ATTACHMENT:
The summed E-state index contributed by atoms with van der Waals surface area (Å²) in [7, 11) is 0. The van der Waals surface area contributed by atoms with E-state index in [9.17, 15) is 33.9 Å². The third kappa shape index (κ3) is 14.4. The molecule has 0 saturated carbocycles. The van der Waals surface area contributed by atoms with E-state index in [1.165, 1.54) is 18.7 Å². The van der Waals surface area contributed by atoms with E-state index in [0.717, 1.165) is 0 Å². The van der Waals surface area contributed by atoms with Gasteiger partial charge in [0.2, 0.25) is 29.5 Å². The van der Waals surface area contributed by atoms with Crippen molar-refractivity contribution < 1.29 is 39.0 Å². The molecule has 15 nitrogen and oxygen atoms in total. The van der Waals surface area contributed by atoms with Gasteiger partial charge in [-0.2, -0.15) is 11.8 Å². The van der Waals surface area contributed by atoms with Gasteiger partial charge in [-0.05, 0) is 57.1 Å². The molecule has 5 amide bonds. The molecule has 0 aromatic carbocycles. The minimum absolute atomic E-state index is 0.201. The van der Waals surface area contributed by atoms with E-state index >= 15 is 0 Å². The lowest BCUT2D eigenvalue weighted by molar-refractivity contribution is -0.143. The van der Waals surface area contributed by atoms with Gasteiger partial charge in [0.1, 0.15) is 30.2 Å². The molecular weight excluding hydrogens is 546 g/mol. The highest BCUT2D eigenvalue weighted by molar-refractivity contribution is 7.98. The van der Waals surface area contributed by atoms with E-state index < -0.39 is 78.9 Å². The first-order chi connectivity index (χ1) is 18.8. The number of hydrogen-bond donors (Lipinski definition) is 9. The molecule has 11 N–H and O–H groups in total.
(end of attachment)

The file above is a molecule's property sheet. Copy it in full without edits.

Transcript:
The summed E-state index contributed by atoms with van der Waals surface area (Å²) in [7, 11) is 0. The van der Waals surface area contributed by atoms with E-state index in [9.17, 15) is 33.9 Å². The third kappa shape index (κ3) is 14.4. The molecule has 0 saturated carbocycles. The van der Waals surface area contributed by atoms with E-state index in [1.165, 1.54) is 18.7 Å². The van der Waals surface area contributed by atoms with E-state index in [0.717, 1.165) is 0 Å². The van der Waals surface area contributed by atoms with Gasteiger partial charge in [0.2, 0.25) is 29.5 Å². The van der Waals surface area contributed by atoms with Crippen molar-refractivity contribution < 1.29 is 39.0 Å². The molecule has 15 nitrogen and oxygen atoms in total. The van der Waals surface area contributed by atoms with Gasteiger partial charge in [-0.2, -0.15) is 11.8 Å². The van der Waals surface area contributed by atoms with Gasteiger partial charge in [-0.05, 0) is 57.1 Å². The molecule has 5 amide bonds. The molecule has 0 aromatic carbocycles. The minimum absolute atomic E-state index is 0.201. The van der Waals surface area contributed by atoms with E-state index >= 15 is 0 Å². The lowest BCUT2D eigenvalue weighted by molar-refractivity contribution is -0.143. The van der Waals surface area contributed by atoms with Gasteiger partial charge in [0.1, 0.15) is 30.2 Å². The molecular weight excluding hydrogens is 546 g/mol. The highest BCUT2D eigenvalue weighted by molar-refractivity contribution is 7.98. The van der Waals surface area contributed by atoms with E-state index < -0.39 is 78.9 Å². The first-order chi connectivity index (χ1) is 18.8. The number of hydrogen-bond donors (Lipinski definition) is 9. The molecule has 11 N–H and O–H groups in total.